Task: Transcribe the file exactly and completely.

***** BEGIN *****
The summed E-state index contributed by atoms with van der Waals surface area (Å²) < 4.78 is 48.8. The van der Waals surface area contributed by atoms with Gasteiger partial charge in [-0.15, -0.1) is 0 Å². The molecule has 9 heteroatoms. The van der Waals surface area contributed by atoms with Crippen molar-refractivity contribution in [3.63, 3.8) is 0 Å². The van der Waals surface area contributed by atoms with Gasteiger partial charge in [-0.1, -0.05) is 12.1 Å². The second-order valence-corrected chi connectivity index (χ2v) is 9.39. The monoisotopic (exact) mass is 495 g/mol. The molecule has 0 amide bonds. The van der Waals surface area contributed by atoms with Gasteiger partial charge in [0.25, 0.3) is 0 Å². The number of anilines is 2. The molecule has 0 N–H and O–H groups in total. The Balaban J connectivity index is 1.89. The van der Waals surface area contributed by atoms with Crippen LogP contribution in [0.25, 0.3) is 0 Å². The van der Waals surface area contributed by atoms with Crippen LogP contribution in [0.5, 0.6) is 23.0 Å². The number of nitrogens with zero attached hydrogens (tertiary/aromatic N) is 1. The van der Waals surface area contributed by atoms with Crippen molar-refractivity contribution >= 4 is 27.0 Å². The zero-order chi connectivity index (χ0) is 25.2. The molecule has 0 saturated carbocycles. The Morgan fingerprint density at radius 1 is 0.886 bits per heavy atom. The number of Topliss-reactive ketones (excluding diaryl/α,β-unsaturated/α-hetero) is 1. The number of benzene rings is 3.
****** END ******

The summed E-state index contributed by atoms with van der Waals surface area (Å²) < 4.78 is 48.8. The van der Waals surface area contributed by atoms with Gasteiger partial charge in [-0.15, -0.1) is 0 Å². The molecule has 9 heteroatoms. The van der Waals surface area contributed by atoms with Crippen molar-refractivity contribution in [3.63, 3.8) is 0 Å². The van der Waals surface area contributed by atoms with Gasteiger partial charge in [-0.1, -0.05) is 12.1 Å². The second-order valence-corrected chi connectivity index (χ2v) is 9.39. The monoisotopic (exact) mass is 495 g/mol. The molecule has 0 amide bonds. The van der Waals surface area contributed by atoms with Gasteiger partial charge in [0.25, 0.3) is 0 Å². The number of anilines is 2. The molecule has 0 N–H and O–H groups in total. The Balaban J connectivity index is 1.89. The van der Waals surface area contributed by atoms with Crippen LogP contribution in [0.25, 0.3) is 0 Å². The van der Waals surface area contributed by atoms with Crippen LogP contribution in [0.5, 0.6) is 23.0 Å². The number of nitrogens with zero attached hydrogens (tertiary/aromatic N) is 1. The van der Waals surface area contributed by atoms with Crippen molar-refractivity contribution >= 4 is 27.0 Å². The zero-order chi connectivity index (χ0) is 25.2. The molecule has 0 saturated carbocycles. The Morgan fingerprint density at radius 1 is 0.886 bits per heavy atom. The number of Topliss-reactive ketones (excluding diaryl/α,β-unsaturated/α-hetero) is 1. The number of benzene rings is 3.